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A History of the Spanish LexiconA Linguistic Perspective$
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Steven N. Dworkin

Print publication date: 2012

Print ISBN-13: 9780199541140

Published to Oxford Scholarship Online: September 2012

DOI: 10.1093/acprof:oso/9780199541140.001.0001

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Lexical borrowings from the New World

Lexical borrowings from the New World

Chapter:
(p.200) 10 Lexical borrowings from the New World
Source:
A History of the Spanish Lexicon
Author(s):

Steven N. Dworkin

Publisher:
Oxford University Press
DOI:10.1093/acprof:oso/9780199541140.003.0010

This chapter examines the entry and subsequent diffusion and incorporation of New World vocabulary from the native languages of the New World into early modern Spanish. In the New World, speakers of Spanish encountered languages with which they had not even a minimum degree of familiarity. At the outset communication was at best rudimentary. Early borrowings from these languages entered Peninsular Spanish via written reports from the New World. The overwhelming majority of indigenous lexical items that entered Peninsular and New World Spanish are nouns designating realities of the local physical terrain, flora, fauna, foods, dress, customs, indigenous social organization, etc. Only a relatively small number of words from the New World took root in Spain. The proposed New World origin of some items (e.g. tabaco, poncho) remains controversial.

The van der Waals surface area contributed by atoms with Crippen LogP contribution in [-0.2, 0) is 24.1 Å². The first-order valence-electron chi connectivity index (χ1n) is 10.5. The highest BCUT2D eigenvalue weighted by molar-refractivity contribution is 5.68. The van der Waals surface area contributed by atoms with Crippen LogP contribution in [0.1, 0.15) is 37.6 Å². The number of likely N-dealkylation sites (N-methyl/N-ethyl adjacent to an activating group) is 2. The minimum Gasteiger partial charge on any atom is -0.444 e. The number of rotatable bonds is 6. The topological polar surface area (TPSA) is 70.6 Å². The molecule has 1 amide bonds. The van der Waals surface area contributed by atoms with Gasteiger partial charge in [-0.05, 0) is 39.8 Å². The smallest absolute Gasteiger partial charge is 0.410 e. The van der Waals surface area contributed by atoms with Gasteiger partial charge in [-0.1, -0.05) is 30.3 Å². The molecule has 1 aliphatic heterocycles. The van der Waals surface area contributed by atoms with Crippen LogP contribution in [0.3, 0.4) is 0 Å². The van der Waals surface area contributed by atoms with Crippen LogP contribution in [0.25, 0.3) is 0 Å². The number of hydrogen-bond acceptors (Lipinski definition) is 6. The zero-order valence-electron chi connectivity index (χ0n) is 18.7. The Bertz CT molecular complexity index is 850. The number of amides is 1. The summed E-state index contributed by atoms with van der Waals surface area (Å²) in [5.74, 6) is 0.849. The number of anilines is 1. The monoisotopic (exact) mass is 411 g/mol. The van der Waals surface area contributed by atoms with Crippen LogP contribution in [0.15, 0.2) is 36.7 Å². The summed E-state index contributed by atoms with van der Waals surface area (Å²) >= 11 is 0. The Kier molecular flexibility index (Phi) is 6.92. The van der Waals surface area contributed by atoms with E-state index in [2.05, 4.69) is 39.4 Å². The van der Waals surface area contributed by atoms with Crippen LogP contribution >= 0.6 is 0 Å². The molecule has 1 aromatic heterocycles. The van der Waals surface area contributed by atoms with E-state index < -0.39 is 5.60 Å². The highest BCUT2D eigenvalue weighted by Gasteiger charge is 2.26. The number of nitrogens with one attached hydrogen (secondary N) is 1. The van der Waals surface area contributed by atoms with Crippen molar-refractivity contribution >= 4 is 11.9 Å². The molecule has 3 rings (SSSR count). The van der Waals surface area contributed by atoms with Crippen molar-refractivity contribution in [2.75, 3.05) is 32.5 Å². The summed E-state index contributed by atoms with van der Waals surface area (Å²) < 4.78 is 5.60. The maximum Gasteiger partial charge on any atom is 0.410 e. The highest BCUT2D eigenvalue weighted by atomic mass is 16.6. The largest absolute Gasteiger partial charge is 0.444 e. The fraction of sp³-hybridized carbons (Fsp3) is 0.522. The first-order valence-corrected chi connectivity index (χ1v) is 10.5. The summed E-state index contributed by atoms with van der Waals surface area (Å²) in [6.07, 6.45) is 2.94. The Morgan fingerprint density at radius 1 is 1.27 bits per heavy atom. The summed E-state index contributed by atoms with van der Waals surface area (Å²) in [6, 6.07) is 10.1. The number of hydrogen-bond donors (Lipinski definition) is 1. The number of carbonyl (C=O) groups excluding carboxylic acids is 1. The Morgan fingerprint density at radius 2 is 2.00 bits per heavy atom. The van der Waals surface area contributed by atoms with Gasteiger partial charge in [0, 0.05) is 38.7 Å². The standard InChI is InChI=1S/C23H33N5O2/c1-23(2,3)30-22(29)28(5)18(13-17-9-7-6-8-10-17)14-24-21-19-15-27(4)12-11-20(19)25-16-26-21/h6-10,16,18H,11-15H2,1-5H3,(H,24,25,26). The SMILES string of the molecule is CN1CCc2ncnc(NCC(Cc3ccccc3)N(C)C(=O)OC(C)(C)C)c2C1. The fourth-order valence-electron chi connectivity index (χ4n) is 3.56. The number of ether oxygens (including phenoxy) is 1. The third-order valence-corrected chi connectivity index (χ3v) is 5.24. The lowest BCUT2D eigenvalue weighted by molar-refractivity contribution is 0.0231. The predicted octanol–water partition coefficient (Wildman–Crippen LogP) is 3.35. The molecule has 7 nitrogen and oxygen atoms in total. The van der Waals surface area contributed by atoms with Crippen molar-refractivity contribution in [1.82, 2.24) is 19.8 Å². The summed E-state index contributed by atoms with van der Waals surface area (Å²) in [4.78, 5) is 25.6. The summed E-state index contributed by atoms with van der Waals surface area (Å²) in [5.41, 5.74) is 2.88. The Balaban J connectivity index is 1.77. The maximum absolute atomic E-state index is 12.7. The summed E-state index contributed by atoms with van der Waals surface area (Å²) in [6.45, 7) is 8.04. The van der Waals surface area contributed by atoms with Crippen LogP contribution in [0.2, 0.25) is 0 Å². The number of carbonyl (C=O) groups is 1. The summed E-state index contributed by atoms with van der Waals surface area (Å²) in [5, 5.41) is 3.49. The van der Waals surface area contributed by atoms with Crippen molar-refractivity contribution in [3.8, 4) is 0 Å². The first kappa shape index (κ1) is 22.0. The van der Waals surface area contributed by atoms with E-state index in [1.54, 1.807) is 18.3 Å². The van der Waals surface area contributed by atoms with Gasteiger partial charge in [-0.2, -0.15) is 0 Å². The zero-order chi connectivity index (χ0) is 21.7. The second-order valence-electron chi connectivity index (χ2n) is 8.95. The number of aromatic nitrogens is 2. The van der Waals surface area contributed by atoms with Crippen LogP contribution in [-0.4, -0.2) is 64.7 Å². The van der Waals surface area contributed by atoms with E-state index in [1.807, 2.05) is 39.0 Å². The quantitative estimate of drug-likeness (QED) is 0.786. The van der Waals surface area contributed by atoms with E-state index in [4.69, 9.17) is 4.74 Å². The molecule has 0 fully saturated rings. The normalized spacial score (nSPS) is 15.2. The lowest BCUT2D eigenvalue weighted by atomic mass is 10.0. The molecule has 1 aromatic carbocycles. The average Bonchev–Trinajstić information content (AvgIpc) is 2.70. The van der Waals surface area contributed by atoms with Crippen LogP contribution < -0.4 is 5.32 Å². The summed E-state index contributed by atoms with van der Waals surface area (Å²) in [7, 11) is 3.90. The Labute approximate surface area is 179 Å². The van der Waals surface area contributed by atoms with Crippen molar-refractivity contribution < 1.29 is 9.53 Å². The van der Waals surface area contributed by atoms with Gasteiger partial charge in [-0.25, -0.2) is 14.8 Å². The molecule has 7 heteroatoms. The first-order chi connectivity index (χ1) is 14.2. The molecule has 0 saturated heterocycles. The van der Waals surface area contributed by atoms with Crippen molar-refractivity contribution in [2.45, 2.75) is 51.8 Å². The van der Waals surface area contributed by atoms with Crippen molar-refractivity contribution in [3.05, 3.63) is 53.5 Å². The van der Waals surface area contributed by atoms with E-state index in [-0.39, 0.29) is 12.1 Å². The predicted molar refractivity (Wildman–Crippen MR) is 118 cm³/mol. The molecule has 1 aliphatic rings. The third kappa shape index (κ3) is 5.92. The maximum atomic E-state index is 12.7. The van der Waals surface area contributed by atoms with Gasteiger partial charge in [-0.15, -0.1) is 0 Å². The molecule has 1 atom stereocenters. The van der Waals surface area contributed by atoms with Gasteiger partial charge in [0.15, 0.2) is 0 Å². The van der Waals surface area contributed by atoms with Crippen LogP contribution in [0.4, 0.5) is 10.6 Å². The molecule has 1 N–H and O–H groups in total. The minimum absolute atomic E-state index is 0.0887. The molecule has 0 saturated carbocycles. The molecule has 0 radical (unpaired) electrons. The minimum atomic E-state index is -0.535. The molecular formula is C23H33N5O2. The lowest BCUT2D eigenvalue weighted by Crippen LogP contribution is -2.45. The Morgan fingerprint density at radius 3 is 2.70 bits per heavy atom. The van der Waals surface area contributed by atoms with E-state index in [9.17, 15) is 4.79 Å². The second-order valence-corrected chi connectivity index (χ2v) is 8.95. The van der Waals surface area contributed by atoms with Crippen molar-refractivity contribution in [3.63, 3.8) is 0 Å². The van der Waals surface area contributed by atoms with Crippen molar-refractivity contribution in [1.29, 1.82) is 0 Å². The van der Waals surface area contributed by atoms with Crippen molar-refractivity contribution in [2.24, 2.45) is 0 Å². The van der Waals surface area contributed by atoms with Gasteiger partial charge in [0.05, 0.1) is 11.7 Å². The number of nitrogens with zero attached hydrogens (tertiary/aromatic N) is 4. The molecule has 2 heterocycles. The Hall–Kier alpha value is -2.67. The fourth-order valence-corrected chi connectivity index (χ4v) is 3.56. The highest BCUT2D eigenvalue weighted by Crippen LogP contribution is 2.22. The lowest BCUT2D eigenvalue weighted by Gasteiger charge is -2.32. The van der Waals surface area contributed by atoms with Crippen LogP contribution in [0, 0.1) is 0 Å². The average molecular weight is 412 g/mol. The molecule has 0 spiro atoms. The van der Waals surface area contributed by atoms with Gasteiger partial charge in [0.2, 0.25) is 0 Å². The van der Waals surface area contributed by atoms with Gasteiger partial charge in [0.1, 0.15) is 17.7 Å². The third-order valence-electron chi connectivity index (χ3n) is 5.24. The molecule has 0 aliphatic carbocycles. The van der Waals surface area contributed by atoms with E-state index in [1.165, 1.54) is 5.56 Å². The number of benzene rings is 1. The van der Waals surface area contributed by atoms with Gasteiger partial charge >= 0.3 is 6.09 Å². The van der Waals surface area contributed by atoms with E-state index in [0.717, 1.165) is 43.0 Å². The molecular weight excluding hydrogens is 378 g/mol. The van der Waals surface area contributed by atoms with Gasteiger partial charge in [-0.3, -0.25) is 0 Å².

Keywords:   New World loanwords, etymological controversies, lexical transmission, loanword incorporation

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